Rett syndrome is a severe genetic disorder of the nervous system. It is usually only seen in girls and affects all body movement. It causes loss of speech and hand use. Girls with Rett syndrome need therapy to help them with movement and communication.
Rett syndrome severely affects speech and movement. People with the syndrome are nearly always girls. Mutations in the gene MECP2, which is located on the X chromosome at Xq28, are a cause of Rett syndrome.
A variety of physical effects
People are diagnosed with Rett syndrome if they display a certain set of symptoms in their first three or four years. These include:
- Period of normal early development.
- Slowed head growth.
- Severe impairment of expressive language.
- Loss of purposeful hand use, followed by repetitive hand movements such as clapping, tapping and wringing.
- Shakiness of the upper body - this may extend to the legs and arms.
- Unsteady walk (if they can walk). They walk with stiff legs and feet wide apart.
Other effects of Rett syndrome
Other effects of Rett syndrome that may be present but are not necessary for diagnosis include:
- Breath holding, hyperventilation and air swallowing
- Spinal curvature, rigid (inflexible) muscles and contracted joints
- Seizures (fits)
- Bluish-red feet and legs because of poor circulation
- Teeth grinding and difficulty swallowing.
Four stages of Rett syndrome
Rett syndrome progresses through four stages. These are:
- Early onset (between six to 18 months).
- Rapid destructive phase - this occurs between the age of one and four years.
- Plateau stage - the symptoms get no worse or their intensity lessens. This stage can last for years.
- Late motor deterioration (loss of movement) - this starts between five and 25 years of age and can last for decades.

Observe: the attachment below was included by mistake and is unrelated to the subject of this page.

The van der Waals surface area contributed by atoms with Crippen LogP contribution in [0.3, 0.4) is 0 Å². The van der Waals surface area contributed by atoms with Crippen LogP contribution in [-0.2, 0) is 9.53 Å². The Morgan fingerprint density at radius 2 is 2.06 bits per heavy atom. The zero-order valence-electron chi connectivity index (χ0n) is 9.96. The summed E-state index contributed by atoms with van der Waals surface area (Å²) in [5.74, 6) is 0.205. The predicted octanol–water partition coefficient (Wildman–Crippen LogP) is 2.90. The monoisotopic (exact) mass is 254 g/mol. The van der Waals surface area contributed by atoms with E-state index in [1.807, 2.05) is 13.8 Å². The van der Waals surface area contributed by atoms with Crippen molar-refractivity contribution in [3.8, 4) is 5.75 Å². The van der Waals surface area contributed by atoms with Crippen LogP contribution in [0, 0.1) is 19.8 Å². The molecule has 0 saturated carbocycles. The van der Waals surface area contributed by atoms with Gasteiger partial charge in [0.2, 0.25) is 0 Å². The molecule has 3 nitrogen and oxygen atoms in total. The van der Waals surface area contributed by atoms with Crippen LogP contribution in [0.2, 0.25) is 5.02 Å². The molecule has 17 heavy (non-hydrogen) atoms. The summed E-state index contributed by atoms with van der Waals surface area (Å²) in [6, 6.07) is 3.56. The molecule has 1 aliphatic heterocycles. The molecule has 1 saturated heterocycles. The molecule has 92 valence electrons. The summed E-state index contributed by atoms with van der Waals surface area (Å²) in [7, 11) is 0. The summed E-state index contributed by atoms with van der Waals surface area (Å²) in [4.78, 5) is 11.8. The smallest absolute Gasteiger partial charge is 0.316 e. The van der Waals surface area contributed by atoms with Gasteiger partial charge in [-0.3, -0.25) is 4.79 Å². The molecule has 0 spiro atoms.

How to help a child with Rett syndrome
Therapy can help slow the progress of movement loss. Therapy includes:
- Physiotherapy to prevent deformities of the joints and to improve movement
- Occupational therapy to improve hand use
- Horseback riding
- Music therapy
- Hydrotherapy - exercise in water.
People with Rett syndrome have a keen desire to communicate. They can communicate through:
- Pictures and letters
- Word boards
- Using eye gaze
- Switch-operated voice output devices.
- People with Rett syndrome attend all types of schools. They need:
- Early exposure to toys and music
- Age-appropriate activities
- A school environment that provides strong motivation.
Where to get help
- Rett Syndrome Association of Australia Inc. Tel. 0418 561 796
Things to remember
- In Australia, Rett syndrome affects about 1 in 15,000 females aged 5 to18 years
- Development is usually normal until the age of 6 to 18 months
- It is hard to know how much a person with Rett syndrome understands or how intelligent they are because of their communication problems
- Rett syndrome wasn't recognised until 1983.
You might also be interested in:
- Asperger syndrome.
- Attention deficit hyperactivity disorder (ADHD).
- Autism spectrum disorder (ASD).
- Disability support services.
- Genes and genetics.
- Genetic disorders.
Want to know more?
Go to More information for support groups, related links and references.
This page has been produced in consultation with and approved by:
(Logo links to further information)
Rett Syndrome Association of Australia (RSAA) logo
Last reviewed: November 2013
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